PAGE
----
Airmen who complete basic training earn four credits toward an Associate Degree in Applied Science through the Community College of the Air Force. Travis is the son of Judy Makara of
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Airman 1st Class Travis J. Makara Air Force
spectrum when you teach. You’re getting from them all of the enthusiasm of youth plus their own desire to be what they think they want to be, and it’s always energizing to be in a situation like that. They’re telling you what they want to do with the world and it’s a plus. Chris: What’s the best advice given
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Block, Janney & Pascal LLC, Attorneys at Law
Matthew Curtiss, an associate attorney at Block, Janney & Pascal LLC’s Mystic offi ce, says, “Estate planning and estate administration is a very personal part of law, where I can help people in different ways. I guide them through two very diffi cult processes: preparing their estates and end of life matters.” Matt’s practice focuses mainly on estate planning and estate administration. “They are fields of law where you are working one-on-one with people who are seeking guidance,” says Matt. Estate planning includes the process of drafting wills, including
complex estates involving trusts, healthcare documents, powers of attorney and estate tax planning; whereas, estate administration involves working with families from the admittance of the will in probate court to the closing of the estate. Estate planning is very rewarding for Matt. “I enjoy working with young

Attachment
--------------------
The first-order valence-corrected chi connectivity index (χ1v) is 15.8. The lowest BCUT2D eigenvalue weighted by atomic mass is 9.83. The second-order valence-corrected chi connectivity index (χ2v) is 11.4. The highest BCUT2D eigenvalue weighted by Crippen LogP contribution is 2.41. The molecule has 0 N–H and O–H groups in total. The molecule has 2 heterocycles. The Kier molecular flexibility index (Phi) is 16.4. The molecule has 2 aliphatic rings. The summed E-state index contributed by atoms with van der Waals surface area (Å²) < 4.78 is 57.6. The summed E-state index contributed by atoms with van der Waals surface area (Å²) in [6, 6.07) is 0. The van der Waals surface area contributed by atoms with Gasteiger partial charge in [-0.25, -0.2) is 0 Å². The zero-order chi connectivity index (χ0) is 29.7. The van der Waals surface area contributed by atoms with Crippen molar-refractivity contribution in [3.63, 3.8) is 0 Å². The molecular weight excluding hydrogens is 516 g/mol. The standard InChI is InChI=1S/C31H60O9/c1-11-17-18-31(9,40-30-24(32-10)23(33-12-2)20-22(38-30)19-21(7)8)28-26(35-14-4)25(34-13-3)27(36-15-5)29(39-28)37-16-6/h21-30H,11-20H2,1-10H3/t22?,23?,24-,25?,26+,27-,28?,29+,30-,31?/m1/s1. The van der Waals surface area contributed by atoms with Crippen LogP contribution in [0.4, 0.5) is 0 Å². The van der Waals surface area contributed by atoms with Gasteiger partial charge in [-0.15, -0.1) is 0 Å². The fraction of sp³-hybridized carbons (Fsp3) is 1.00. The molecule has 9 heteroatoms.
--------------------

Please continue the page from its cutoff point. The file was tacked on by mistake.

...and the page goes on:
families. They’ve been told they need a will, they need to setup guardianships, but they haven’t really thought about it. They are in a place where they know they need planning, but they don’t know what they need yet. I can help.” “Estate administration is fulfi lling in its own way,” says Matt. “End of life
is a jarring event. People need someone there for them when they are not sure what to do. Whether it’s paying the last bills or assisting them through probate court. I can help them with the unknown. Telling them how it works, how everything moves through court provides a calming effect.” “I really enjoy what I do. Every day is different. No estate plan is the same,” says Matt. “I work with Eric Janney in the Mystic offi ce and there are three lawyers, Mark Block, Richard Pascal and Amanda Sisley, at the fi rm’s Norwich offi ce. Our staff is great.”
Matt was raised in Mystic and returned to the area after earning his law degree. Prior to law school, Matt attended Bates College and upon graduation worked for The Jim Henson Company in New York City. It was his experience with the lawyers there that inspired him to go back to school and he graduated from Western New England College School of Law in 2005. Matt is a member of the New London County, Connecticut and
American Bar Associations. He currently serves on the governing board of the Riverfront Children’s Center. Matt lives in Groton with wife, CC, and his daughter, Lily.
Mystic Packer Building, 12 Roosevelt Avenue 860.536.9100 • www.bjplawyers.com